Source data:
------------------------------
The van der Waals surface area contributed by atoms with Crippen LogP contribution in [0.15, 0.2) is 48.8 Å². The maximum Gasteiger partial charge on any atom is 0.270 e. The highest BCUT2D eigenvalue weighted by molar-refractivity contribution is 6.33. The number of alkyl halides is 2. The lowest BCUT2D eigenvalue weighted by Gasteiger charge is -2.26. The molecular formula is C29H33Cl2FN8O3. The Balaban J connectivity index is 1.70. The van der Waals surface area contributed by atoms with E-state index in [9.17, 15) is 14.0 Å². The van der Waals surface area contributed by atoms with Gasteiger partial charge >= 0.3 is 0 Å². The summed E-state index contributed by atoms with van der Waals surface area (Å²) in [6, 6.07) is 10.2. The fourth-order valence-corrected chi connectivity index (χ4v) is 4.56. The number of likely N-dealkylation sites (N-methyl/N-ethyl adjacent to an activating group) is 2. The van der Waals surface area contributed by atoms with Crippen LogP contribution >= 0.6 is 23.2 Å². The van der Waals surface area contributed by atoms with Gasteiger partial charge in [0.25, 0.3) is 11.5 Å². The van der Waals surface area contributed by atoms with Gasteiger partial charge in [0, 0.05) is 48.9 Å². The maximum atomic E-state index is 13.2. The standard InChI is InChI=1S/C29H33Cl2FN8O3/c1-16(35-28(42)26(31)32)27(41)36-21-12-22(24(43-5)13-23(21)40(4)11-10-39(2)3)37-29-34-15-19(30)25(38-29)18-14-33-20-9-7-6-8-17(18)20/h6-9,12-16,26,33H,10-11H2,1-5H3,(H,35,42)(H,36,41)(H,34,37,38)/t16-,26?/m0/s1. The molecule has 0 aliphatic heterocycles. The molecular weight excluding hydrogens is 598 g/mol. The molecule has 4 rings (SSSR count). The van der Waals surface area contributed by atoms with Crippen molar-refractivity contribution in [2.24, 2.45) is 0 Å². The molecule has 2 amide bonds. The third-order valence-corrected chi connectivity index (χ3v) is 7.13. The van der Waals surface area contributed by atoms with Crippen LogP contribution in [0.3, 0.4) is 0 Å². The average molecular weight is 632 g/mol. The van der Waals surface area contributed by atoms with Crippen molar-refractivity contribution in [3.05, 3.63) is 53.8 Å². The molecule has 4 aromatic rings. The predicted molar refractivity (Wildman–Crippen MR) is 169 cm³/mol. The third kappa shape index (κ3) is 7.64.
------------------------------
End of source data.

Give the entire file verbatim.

The van der Waals surface area contributed by atoms with Crippen LogP contribution in [0.15, 0.2) is 48.8 Å². The maximum Gasteiger partial charge on any atom is 0.270 e. The highest BCUT2D eigenvalue weighted by molar-refractivity contribution is 6.33. The number of alkyl halides is 2. The lowest BCUT2D eigenvalue weighted by Gasteiger charge is -2.26. The molecular formula is C29H33Cl2FN8O3. The Balaban J connectivity index is 1.70. The van der Waals surface area contributed by atoms with E-state index in [9.17, 15) is 14.0 Å². The van der Waals surface area contributed by atoms with Gasteiger partial charge >= 0.3 is 0 Å². The summed E-state index contributed by atoms with van der Waals surface area (Å²) in [6, 6.07) is 10.2. The fourth-order valence-corrected chi connectivity index (χ4v) is 4.56. The number of likely N-dealkylation sites (N-methyl/N-ethyl adjacent to an activating group) is 2. The van der Waals surface area contributed by atoms with Crippen LogP contribution >= 0.6 is 23.2 Å². The van der Waals surface area contributed by atoms with Gasteiger partial charge in [0.25, 0.3) is 11.5 Å². The van der Waals surface area contributed by atoms with Gasteiger partial charge in [0, 0.05) is 48.9 Å². The maximum atomic E-state index is 13.2. The standard InChI is InChI=1S/C29H33Cl2FN8O3/c1-16(35-28(42)26(31)32)27(41)36-21-12-22(24(43-5)13-23(21)40(4)11-10-39(2)3)37-29-34-15-19(30)25(38-29)18-14-33-20-9-7-6-8-17(18)20/h6-9,12-16,26,33H,10-11H2,1-5H3,(H,35,42)(H,36,41)(H,34,37,38)/t16-,26?/m0/s1. The molecule has 0 aliphatic heterocycles. The molecular weight excluding hydrogens is 598 g/mol. The molecule has 4 rings (SSSR count). The van der Waals surface area contributed by atoms with Crippen molar-refractivity contribution in [2.24, 2.45) is 0 Å². The molecule has 2 amide bonds. The third-order valence-corrected chi connectivity index (χ3v) is 7.13. The van der Waals surface area contributed by atoms with Crippen LogP contribution in [0.3, 0.4) is 0 Å². The average molecular weight is 632 g/mol. The van der Waals surface area contributed by atoms with Crippen molar-refractivity contribution in [3.05, 3.63) is 53.8 Å². The molecule has 4 aromatic rings. The predicted molar refractivity (Wildman–Crippen MR) is 169 cm³/mol. The third kappa shape index (κ3) is 7.64.